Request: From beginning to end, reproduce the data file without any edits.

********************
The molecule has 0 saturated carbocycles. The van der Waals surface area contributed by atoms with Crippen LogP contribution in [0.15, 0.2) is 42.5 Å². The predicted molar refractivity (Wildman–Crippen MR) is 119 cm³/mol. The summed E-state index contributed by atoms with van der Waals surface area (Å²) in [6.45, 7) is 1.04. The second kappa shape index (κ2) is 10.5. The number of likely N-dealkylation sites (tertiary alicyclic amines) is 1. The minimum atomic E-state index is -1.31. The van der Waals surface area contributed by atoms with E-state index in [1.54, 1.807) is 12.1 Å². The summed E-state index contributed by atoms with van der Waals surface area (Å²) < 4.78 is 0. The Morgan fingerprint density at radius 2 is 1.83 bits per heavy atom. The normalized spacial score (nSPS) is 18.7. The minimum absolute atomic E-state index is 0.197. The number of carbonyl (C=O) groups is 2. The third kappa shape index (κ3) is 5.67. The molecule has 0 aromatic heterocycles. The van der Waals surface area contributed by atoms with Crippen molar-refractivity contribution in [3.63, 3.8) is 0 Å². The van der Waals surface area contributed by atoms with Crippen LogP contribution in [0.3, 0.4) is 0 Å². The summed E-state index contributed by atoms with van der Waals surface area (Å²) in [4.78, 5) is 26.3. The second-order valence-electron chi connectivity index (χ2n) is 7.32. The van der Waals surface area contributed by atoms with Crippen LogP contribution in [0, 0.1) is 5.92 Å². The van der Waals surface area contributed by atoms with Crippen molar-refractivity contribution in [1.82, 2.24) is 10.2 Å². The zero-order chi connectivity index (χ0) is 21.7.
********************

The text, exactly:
The molecule has 0 saturated carbocycles. The van der Waals surface area contributed by atoms with Crippen LogP contribution in [0.15, 0.2) is 42.5 Å². The predicted molar refractivity (Wildman–Crippen MR) is 119 cm³/mol. The summed E-state index contributed by atoms with van der Waals surface area (Å²) in [6.45, 7) is 1.04. The second kappa shape index (κ2) is 10.5. The number of likely N-dealkylation sites (tertiary alicyclic amines) is 1. The minimum atomic E-state index is -1.31. The van der Waals surface area contributed by atoms with E-state index in [1.54, 1.807) is 12.1 Å². The summed E-state index contributed by atoms with van der Waals surface area (Å²) < 4.78 is 0. The Morgan fingerprint density at radius 2 is 1.83 bits per heavy atom. The normalized spacial score (nSPS) is 18.7. The minimum absolute atomic E-state index is 0.197. The number of carbonyl (C=O) groups is 2. The third kappa shape index (κ3) is 5.67. The molecule has 0 aromatic heterocycles. The van der Waals surface area contributed by atoms with Crippen molar-refractivity contribution in [3.63, 3.8) is 0 Å². The van der Waals surface area contributed by atoms with Crippen LogP contribution in [0.3, 0.4) is 0 Å². The summed E-state index contributed by atoms with van der Waals surface area (Å²) in [4.78, 5) is 26.3. The second-order valence-electron chi connectivity index (χ2n) is 7.32. The van der Waals surface area contributed by atoms with Crippen LogP contribution in [0, 0.1) is 5.92 Å². The van der Waals surface area contributed by atoms with Crippen molar-refractivity contribution in [1.82, 2.24) is 10.2 Å². The zero-order chi connectivity index (χ0) is 21.7.